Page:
After the release of each audit last month — two from the state and one from the city — Honolulu’s mayor issued statements welcoming and applauding the findings of each. What was missing was any acknowledgment of Mayor Kirk Caldwell’s own substantial role in rail’s history.
Mayor Kirk Caldwell was all smiles as he checked out the Honolulu rail project’s first train car in 2016.
Anthony Quintano/Civil Beat
Three statements tsk-tsking about HART and not one word of contrition regarding his own performance since he was elected in 2012 on a promise to get the rail project right. But the auditors make it clear that the city — not just HART, but the folks in Honolulu Hale — should have seen the problems coming. Particularly, since they were warned of exploding costs by their partners at the Federal Transit Administration.
Indeed, the mayor’s fingerprints are all over the project’s massive shortcomings. While he may not run HART or select its executive director and CEO, the mayor does appoint three of HART’s 14 board of directors. Two others are ex-officio members of the mayor’s Cabinet, one of whom is a voting member.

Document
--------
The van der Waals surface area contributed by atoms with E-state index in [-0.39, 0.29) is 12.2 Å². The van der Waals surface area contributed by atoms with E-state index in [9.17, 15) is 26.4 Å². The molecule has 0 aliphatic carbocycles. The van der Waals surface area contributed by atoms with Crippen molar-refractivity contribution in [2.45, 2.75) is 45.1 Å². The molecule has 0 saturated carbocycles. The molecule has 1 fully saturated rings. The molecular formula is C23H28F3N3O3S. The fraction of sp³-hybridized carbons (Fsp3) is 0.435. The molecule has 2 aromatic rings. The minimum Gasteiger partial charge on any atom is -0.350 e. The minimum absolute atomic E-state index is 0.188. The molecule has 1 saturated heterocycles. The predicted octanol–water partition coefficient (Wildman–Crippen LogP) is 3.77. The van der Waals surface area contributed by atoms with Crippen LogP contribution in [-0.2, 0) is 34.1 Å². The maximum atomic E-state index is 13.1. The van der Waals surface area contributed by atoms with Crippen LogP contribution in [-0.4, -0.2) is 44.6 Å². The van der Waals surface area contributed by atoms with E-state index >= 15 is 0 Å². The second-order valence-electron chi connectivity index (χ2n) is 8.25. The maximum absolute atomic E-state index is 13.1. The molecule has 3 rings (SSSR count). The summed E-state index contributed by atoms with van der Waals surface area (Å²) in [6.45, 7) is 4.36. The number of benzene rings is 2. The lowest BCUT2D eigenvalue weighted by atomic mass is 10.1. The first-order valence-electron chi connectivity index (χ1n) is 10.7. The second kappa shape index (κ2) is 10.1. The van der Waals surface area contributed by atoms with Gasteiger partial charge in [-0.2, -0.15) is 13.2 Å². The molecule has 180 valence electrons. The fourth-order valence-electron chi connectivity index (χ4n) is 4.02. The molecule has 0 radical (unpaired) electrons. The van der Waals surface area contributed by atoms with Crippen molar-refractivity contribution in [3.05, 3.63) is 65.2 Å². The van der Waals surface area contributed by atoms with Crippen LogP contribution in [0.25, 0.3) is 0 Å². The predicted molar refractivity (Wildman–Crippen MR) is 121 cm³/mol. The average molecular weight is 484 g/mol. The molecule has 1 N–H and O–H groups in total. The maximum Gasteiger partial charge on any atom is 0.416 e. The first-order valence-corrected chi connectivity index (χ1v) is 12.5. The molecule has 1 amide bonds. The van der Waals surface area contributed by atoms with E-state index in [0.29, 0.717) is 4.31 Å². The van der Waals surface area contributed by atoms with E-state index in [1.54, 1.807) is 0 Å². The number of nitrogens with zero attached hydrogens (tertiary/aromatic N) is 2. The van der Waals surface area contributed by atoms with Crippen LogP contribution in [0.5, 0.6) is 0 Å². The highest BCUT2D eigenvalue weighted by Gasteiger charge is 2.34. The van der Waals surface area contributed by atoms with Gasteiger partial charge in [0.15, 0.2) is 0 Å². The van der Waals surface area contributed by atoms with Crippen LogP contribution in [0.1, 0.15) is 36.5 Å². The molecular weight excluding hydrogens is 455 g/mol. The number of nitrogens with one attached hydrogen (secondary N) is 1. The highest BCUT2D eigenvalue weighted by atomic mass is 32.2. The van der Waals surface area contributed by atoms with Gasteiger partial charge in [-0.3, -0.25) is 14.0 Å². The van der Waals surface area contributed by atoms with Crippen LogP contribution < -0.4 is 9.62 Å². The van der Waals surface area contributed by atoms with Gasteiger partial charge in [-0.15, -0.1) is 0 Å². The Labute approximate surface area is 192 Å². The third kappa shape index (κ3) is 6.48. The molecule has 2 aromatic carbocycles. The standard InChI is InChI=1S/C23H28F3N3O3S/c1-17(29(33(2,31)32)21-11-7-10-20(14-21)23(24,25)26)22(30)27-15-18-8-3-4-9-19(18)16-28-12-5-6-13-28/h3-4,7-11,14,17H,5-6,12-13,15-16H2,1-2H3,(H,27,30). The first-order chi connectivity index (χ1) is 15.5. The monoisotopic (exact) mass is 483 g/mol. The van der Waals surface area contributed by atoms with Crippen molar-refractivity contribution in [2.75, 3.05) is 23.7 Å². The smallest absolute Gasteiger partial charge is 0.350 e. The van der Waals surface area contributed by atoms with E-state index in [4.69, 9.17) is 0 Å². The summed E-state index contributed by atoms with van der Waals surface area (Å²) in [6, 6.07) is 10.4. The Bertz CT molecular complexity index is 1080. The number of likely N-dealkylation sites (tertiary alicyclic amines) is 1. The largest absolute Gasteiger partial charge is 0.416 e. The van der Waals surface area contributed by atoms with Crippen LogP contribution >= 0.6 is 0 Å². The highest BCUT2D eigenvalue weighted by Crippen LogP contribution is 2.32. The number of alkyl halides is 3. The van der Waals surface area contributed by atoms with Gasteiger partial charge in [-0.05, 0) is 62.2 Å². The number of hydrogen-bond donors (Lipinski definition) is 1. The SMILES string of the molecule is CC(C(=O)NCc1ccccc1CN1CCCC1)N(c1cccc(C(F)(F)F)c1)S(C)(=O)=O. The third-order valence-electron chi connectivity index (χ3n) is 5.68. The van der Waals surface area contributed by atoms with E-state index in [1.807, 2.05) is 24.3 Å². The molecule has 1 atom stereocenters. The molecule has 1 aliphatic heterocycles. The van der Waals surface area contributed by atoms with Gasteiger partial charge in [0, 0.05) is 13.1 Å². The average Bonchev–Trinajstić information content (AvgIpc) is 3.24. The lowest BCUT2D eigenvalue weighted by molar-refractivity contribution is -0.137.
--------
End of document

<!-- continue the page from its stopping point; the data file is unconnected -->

Caldwell’s board appointments have been among the most high-caliber, including Colleen Hanabusa, Ember Shinn and Colbert Matsumoto. Shinn served as Caldwell’s managing director for almost two years. But the mayor’s three post-audit statements never mention his board appointments.
Caldwell is also the point man on lobbying the Hawaii Legislature to fund the rail project, which is now nearly double its original price tag and years behind schedule. And he along with the council are the contacts with the FTA in securing partial funding for rail.